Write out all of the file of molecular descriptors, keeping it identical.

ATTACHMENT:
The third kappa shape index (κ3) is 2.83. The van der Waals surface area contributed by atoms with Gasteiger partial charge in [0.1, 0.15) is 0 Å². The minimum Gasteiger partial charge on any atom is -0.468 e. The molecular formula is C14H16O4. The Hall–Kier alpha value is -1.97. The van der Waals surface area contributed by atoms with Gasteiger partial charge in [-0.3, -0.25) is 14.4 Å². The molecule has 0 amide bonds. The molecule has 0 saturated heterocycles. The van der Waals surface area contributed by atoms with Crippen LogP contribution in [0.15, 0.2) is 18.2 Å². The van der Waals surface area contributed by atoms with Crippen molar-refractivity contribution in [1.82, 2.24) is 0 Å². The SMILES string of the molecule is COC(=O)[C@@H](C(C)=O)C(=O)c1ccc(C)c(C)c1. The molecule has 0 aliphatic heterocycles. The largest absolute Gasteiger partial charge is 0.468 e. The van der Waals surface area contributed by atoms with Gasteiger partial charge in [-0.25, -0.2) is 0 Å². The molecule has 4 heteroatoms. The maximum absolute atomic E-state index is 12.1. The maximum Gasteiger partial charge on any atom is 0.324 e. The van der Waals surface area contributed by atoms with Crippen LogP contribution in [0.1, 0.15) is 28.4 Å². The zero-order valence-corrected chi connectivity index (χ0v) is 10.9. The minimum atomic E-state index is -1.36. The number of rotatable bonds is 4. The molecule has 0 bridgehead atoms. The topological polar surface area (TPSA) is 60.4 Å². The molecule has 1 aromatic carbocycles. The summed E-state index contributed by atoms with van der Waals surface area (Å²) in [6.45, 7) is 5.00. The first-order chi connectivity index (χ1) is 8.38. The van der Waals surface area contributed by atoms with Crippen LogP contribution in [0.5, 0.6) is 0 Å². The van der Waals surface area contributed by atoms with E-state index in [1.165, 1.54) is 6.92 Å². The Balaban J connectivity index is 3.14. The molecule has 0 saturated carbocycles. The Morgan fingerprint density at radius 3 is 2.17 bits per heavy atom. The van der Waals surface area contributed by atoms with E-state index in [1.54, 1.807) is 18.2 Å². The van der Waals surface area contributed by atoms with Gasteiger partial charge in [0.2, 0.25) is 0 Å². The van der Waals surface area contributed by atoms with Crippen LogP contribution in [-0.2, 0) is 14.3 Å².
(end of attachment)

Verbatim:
The third kappa shape index (κ3) is 2.83. The van der Waals surface area contributed by atoms with Gasteiger partial charge in [0.1, 0.15) is 0 Å². The minimum Gasteiger partial charge on any atom is -0.468 e. The molecular formula is C14H16O4. The Hall–Kier alpha value is -1.97. The van der Waals surface area contributed by atoms with Gasteiger partial charge in [-0.3, -0.25) is 14.4 Å². The molecule has 0 amide bonds. The molecule has 0 saturated heterocycles. The van der Waals surface area contributed by atoms with Crippen LogP contribution in [0.15, 0.2) is 18.2 Å². The van der Waals surface area contributed by atoms with Crippen molar-refractivity contribution in [1.82, 2.24) is 0 Å². The SMILES string of the molecule is COC(=O)[C@@H](C(C)=O)C(=O)c1ccc(C)c(C)c1. The molecule has 0 aliphatic heterocycles. The largest absolute Gasteiger partial charge is 0.468 e. The van der Waals surface area contributed by atoms with Gasteiger partial charge in [-0.25, -0.2) is 0 Å². The molecule has 4 heteroatoms. The maximum absolute atomic E-state index is 12.1. The maximum Gasteiger partial charge on any atom is 0.324 e. The van der Waals surface area contributed by atoms with Crippen LogP contribution in [0.1, 0.15) is 28.4 Å². The zero-order valence-corrected chi connectivity index (χ0v) is 10.9. The minimum atomic E-state index is -1.36. The number of rotatable bonds is 4. The molecule has 0 bridgehead atoms. The topological polar surface area (TPSA) is 60.4 Å². The molecule has 1 aromatic carbocycles. The summed E-state index contributed by atoms with van der Waals surface area (Å²) in [6.45, 7) is 5.00. The first-order chi connectivity index (χ1) is 8.38. The van der Waals surface area contributed by atoms with Crippen LogP contribution in [0.5, 0.6) is 0 Å². The van der Waals surface area contributed by atoms with E-state index in [1.165, 1.54) is 6.92 Å². The Balaban J connectivity index is 3.14. The molecule has 0 saturated carbocycles. The Morgan fingerprint density at radius 3 is 2.17 bits per heavy atom. The van der Waals surface area contributed by atoms with E-state index in [1.54, 1.807) is 18.2 Å². The van der Waals surface area contributed by atoms with Gasteiger partial charge in [0.2, 0.25) is 0 Å². The van der Waals surface area contributed by atoms with Crippen LogP contribution in [-0.2, 0) is 14.3 Å².